Recently, Rain Noe wrote a short post about an even more remarkable piece of Bellini’s design – his 1966 TCV 250 for Olivetti. It was a desk that had an embedded keyboard and screen; the cowl around the small screen curves up organically out of the desk’s surface.
Noe makes a fascinating observation about this computer …
Starkly futuristic for the time, the screen was so secondary (to the task of facing the human being sitting across from the desk) that it’s placed off-center to the side, enabling the user to glance at it briefly to glean the required information needed to inform the human face-to-face conversation.
It’s a terrific point! Today’s screens are nearly always between us and other people we speak to. This design, in contrast, assumed that face-to-face interaction was crucial, and the digital information was peripheral. It’s interesting to think: What would other of today’s digital-communication devices look like if they were redesigned to be peripheral to our interactions with other F2F folks?
Peter Gorman makes minimalist maps where he picks one element of geography or a city – the bridges that cross the river in Portland, say, or the streets of San Francisco’s Chinatown – and creates a lovely abstraction.
You can see a whole bunch at his site (he’s done a book of them), and the one above is a collection of Pittsburgh’s famously-angled intersections. He did a similar map for Seattle, and as Jessica Lee wrote for the Seattle Times …
The design has generated a heavy response and parodies online, reflecting its universal appeal. Anyone who has traveled the city’s streets knows some intersections can require special navigation skills.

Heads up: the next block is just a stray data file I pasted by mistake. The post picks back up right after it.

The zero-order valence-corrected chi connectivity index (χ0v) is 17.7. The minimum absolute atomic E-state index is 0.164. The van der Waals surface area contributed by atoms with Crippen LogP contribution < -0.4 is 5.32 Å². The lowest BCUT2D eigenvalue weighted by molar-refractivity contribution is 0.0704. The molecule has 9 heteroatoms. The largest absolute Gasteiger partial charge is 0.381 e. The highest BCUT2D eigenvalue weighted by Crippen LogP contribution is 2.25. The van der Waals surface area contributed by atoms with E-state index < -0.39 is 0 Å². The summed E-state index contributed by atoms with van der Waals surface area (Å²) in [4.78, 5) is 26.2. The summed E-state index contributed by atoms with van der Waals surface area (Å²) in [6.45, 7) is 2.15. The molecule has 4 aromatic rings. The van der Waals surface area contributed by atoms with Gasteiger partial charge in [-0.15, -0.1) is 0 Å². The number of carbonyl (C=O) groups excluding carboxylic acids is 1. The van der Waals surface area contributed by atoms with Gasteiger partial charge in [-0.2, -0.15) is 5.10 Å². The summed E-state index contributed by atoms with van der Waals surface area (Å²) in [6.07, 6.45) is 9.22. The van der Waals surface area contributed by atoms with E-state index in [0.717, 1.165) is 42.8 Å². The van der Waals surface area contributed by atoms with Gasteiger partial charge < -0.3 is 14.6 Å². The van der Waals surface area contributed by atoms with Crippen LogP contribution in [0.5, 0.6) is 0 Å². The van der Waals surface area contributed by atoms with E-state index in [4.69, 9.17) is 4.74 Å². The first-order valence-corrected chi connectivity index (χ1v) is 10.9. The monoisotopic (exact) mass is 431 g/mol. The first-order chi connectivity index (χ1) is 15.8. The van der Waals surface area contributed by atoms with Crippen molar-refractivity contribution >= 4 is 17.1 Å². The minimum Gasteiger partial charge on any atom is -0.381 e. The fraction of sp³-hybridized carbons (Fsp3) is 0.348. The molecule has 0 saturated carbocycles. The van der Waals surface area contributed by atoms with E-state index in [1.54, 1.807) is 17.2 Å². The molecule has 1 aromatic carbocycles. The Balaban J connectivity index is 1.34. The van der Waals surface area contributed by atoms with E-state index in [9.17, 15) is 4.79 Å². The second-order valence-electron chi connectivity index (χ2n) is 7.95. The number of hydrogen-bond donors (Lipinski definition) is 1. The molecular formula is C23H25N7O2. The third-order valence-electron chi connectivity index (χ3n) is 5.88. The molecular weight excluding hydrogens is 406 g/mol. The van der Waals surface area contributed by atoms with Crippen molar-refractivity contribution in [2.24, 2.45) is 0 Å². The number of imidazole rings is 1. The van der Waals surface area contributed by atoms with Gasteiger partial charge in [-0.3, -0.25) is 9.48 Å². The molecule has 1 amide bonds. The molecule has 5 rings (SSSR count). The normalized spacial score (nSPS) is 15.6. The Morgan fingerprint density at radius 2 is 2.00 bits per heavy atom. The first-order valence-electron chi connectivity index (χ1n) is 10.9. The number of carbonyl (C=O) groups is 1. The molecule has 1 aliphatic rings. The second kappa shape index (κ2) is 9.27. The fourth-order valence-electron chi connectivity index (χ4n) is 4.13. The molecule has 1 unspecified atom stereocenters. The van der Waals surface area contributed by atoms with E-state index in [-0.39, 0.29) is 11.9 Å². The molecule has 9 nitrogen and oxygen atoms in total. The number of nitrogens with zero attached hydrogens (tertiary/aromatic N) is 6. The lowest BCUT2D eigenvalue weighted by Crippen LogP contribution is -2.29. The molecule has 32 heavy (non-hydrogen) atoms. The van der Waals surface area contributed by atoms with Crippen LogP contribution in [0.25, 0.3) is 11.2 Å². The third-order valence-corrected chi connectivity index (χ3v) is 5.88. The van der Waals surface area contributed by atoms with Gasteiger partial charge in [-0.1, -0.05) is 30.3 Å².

Now, Gorman is fielding hundreds of requests for the print from paying fans.
“So Seattle was designed by a fan of the Blair Witch Project,” one Reddit post said. “The intersections of Seattle look like Chinese lettering,” someone tweeted. Gorman said he heard one person compare the icons to yoga poses.
Maybe oxytocin isn’t the “cuddle drug”. 🔔 CSS for making your web site look like it’s on a Playstation 1. 🔔 A $309 antique-store chandelier turns out to be an art piece worth millions. 🔔 Reverse RSS reader. 🔔 Face-recognition technology suggests Raphael painted a previously “anonymous” work. 🔔 Artist writes fake obits of Dolly Parton, Greta Thunberg, and Bill Clinton. 🔔 ChatGPT writes a layoff memo. NASA’s new “rotating detonation engine”. 🔔 The 1941 Chrysler Thunderbolt was a lovely concept car. 🔔 A black bear took hundreds of selfies using a night-vision camera. 🔔 How ebikes are used by postal services. 🔔 The ordnance that made the attack on Pearl Harbor so destructive. 🔔 Tiny flying “fairy” robots proposed as possible pollinators. 🔔 Jewelry made from the shapes of chaos theory. 🔔 Wait: Venus Flytraps can count? 🔔 A deep dive into the fractal patterns inside music. 🔔 Calculating the monetary value of a medieval stick of eels in today’s currency. 🔔 The average mileage of a used electric scooter is 113. 🔔 A soft robot that can swim in the Mariana Trench. 🔔 Rice-based 3D printing filament. 🔔 The value not of critical thinking, but “critical ignoring”. 🔔 Air pollution causes chess grandmasters to make mistakes. 🔔 Firefighting goats.